Aksarben Alum pays it forward.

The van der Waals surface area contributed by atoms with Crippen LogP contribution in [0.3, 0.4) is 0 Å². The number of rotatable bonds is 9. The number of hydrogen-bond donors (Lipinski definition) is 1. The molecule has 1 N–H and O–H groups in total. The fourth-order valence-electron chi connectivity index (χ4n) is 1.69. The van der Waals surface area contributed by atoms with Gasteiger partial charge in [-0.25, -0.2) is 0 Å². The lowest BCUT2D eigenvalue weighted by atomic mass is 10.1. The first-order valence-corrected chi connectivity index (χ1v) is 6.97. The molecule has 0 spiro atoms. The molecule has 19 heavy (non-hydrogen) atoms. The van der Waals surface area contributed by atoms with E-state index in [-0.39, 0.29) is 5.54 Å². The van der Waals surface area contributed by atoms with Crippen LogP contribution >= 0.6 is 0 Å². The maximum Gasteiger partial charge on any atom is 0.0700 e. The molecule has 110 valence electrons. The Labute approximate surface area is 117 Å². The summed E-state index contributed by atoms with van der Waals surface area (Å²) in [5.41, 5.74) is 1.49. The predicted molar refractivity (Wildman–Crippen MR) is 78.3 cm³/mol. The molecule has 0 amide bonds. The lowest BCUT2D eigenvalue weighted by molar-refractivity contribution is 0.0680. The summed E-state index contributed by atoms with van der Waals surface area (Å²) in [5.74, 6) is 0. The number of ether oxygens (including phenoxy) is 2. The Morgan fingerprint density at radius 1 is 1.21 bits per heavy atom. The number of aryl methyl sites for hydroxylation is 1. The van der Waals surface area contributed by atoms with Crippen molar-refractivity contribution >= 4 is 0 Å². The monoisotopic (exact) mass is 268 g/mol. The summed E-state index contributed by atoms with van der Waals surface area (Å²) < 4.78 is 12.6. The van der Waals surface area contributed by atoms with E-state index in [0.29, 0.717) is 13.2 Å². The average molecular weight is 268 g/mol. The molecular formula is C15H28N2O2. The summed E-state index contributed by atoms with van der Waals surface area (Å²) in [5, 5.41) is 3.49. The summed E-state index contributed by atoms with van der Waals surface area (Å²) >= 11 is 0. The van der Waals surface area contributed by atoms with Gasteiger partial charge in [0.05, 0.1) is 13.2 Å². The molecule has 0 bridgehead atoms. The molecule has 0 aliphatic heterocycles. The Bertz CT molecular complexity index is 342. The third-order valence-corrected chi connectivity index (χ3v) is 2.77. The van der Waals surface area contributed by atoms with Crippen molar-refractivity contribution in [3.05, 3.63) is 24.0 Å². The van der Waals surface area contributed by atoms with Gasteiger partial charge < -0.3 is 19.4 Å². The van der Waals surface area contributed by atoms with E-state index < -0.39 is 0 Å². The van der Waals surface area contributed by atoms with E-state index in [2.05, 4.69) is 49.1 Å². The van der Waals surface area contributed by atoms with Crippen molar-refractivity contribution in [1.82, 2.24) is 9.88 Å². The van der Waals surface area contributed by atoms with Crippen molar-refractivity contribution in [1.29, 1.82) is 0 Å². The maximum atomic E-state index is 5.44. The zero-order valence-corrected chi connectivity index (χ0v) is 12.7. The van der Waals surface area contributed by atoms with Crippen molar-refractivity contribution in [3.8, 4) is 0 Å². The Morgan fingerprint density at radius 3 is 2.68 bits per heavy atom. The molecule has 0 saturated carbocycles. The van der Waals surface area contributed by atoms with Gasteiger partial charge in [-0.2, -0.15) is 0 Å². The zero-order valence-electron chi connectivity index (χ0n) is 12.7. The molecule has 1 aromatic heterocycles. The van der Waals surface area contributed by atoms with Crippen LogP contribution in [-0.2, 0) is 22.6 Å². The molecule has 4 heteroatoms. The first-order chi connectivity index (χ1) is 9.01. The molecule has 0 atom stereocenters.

Dr. Kevin Kilcawley may operate a successful private practice today, but the future didn’t always look so bright for this Aksarben Scholarship Alum. As a high school student without much stability at home, Kevin became mixed up in all the wrong things - the wrong crowd, drinking, drugs, skipping school and carrying a 0.8 GPA. That’s when his brother Sean, a seminary student, stepped in. Sean, twelve years older than Kevin, recognized that his brother needed help; help that came in the form of the Raun family. The Rauns, a devout Catholic family, had recently lost their son, Nate, to a brain tumor and were grieving and doing their best to heal and raise their four other children when they met Kevin. “I think God has something planned for us.” Chris Raun said to his wife Teresa. After all, Kevin was born the same year as Nate. This troubled boy needed the support of a loving home; it was a no-brainer for the Raun family, right? “No way!” was the initial thought and response Teresa gave her husband upon the suggestion that they take Kevin in. “With other kids in the house and understanding all that Kevin was into, I thought it was a very bad idea.” After some careful thought and consideration, her views shifted, “I realized that all he needed was a little bit of love, and I knew we could do that.” So, on their son Nate’s birthday, they decided that Kevin should come to stay. Teresa and Chris tried to teach Kevin good values as they worked with his probation officer and shuttled him back and forth to school, church, and drug tests. Soon, Kevin’s grades and overall outlook on life began to change, and he became an example for his classmates. Over time, Kevin’s guidance counselor took notice and recommended that he apply for college scholarships, including Aksarben. The Raun family had been involved with 4-H and theAksarben Stock Show for many years, “but, I didn’t realize AKSARBEN offered scholarships,” Teresa said. Receiving word that he had been awarded anAksarben scholarship, “it really opened a door,” Kevin said. “Aksarben opened one door that led to 80 others. Because of that, I received so much more than an education [a BA in Psychology and Philosophy], I met friends that I’ll keep for life, I met my wife.” Kevin went on to receive a Master’s of Science and his Doctorate in Clinical Psychology and has since opened a private practice in the Des Moines area, where he resides with his wife and children. Once reluctant to tell his story, he now shares it freely, devoting his life to helping others, especially troubled youth who remind him of who he once was. Pictured: Parents Teresa and Chris Raun Kevin Kilcawley, Adam and Joe Raun